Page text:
Visual arts | Defeating the forces of Babylon through love and soccer

Ido Shemi’s art and fandom

Tel Aviv | A rooftop apartment on a dusty Tel Aviv street filled with small manufacturing plants and building-supply stores is as good a place as any from which to launch a self-styled cultural and social revolution. The setting lacks the romance of the Cuban Sierra Maestra mountains and China’s Jinggangshan region, birthplaces to two revolutions, but Israeli artist Ido Shemi’s project is less devouring of its heroes. Given the primacy he grants humor, creativity and soccer (kadooregel in Hebrew), the art, concerts and radio show that form part of Shemi’s mission stand better chances of success.


“Loser” reads one of the Hapoel Tel Aviv player’s jerseys in this familiar tableau of supporter angst. (© Ido Shemi. Used by permission.)

During a recent visit, Shemi, an autodidact, described his path to art as developing through his lifelong love for Hapoel Tel Aviv and the whimsical banners he created for games. He grew up on Kibbutz Rosh Hanikra, on Israel’s northern coastal border with Lebanon, a community whose main sources of livelihood were until recently the banana and avocado orchards. A “punk” and individualist in a communal society, he moved to Tel Aviv, Israel’s cultural and artistic center.

For more than a decade he has been a mainstay of the music and club scene through playing in a rock band, artistic collaborations and the erstwhile Dynamo Dvash (“Dynamo Honey”) nightclub. Shemi turned to art-making in the past five years and within a short time succeeded in showing his work in some of Israel’s leading galleries and museums, as well as in Italy and China.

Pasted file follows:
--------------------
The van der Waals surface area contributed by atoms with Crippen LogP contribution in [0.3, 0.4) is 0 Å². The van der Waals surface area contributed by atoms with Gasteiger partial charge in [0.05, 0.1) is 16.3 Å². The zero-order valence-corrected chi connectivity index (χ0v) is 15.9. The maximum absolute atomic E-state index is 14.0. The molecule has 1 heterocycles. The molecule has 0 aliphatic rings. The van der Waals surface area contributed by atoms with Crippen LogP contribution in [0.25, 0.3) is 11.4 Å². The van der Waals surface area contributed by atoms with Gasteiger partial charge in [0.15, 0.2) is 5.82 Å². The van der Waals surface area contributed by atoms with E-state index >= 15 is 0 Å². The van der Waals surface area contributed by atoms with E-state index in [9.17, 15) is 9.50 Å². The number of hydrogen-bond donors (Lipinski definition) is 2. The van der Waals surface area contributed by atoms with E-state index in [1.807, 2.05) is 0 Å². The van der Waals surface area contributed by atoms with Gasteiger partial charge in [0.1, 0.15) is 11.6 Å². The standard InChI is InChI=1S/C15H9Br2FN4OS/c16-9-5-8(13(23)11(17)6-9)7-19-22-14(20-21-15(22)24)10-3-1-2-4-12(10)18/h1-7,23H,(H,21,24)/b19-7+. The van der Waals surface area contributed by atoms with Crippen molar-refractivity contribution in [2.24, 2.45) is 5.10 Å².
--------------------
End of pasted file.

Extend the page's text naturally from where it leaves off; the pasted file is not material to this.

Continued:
The artist’s home page features a figure in the red shirt of Hapoel Tel Aviv struggling to pull a stubborn donkey laden with boxes. Printed on the boxes are the words “Fragile. Artist’s Career. Handle with Care.”

Art and soccer are at the heart of Shemi’s vision. (See the gallery at artwanted.com for additional images.)

The works in painting, photo collage, mosaic, poster, video and sculpture critique Israeli society but do so playfully and with a desire to improve conditions. This is evident in the installations “Guards of Israel” and “Here Come the Messayha Sound Systems” (Alon Segev Gallery, 2004) and in the sculptures “Colonel Greedy” and “Golem Becomes Boss.”

Shemi has created a group of figures he describes as “Promised Land Adventures (or the Quest for the Sacred Trophy).” Unlike dispatches from their predecessors in the Book of Numbers, reports from Shemi’s “spy club”—an imaginary football team sent to bring back impressions beyond the Jordan River—concern not the strength of the Canaanite fortifications but the worlds of Israeli popular culture and soccer (see Shemi’s statement of philosophy).

Shemi’s preferred colors are primary colors—yellow, green and mostly the red of his beloved team. While some works evoke the creations of American artist Red Grooms, who also exhibited a playful and populist bent and created sports-related works, they are unpretentious and carefree. The perspective in many of the creations is that of a fan, or, as Shemi prefers, “the fantasist,” the events of whose life, big and small, are tied to the game.


Hapoel backers make supplication before “Madonna of the Underdogs.” (© Ido Shemi. Used by permission.)

Some pieces reference international events such as the 1958 Munich air disaster involving Manchester United, but most celebrate Hapoel Tel Aviv. The club has been one of Israel’s premier sides since its founding in 1927, having won 13 championships and reached the quarterfinals of the 2001 UEFA Cup, beating Chelsea and AC Milan along the way. Many of the country’s greatest stars played for the Red Devils and displayed the club’s logo, a figure with one arm stretched forward, encircled by a hammer and sickle, reflecting the team’s proletariat origins. These days the word “Keter,” the name of the owner’s plastics factory, is prominently displayed as well.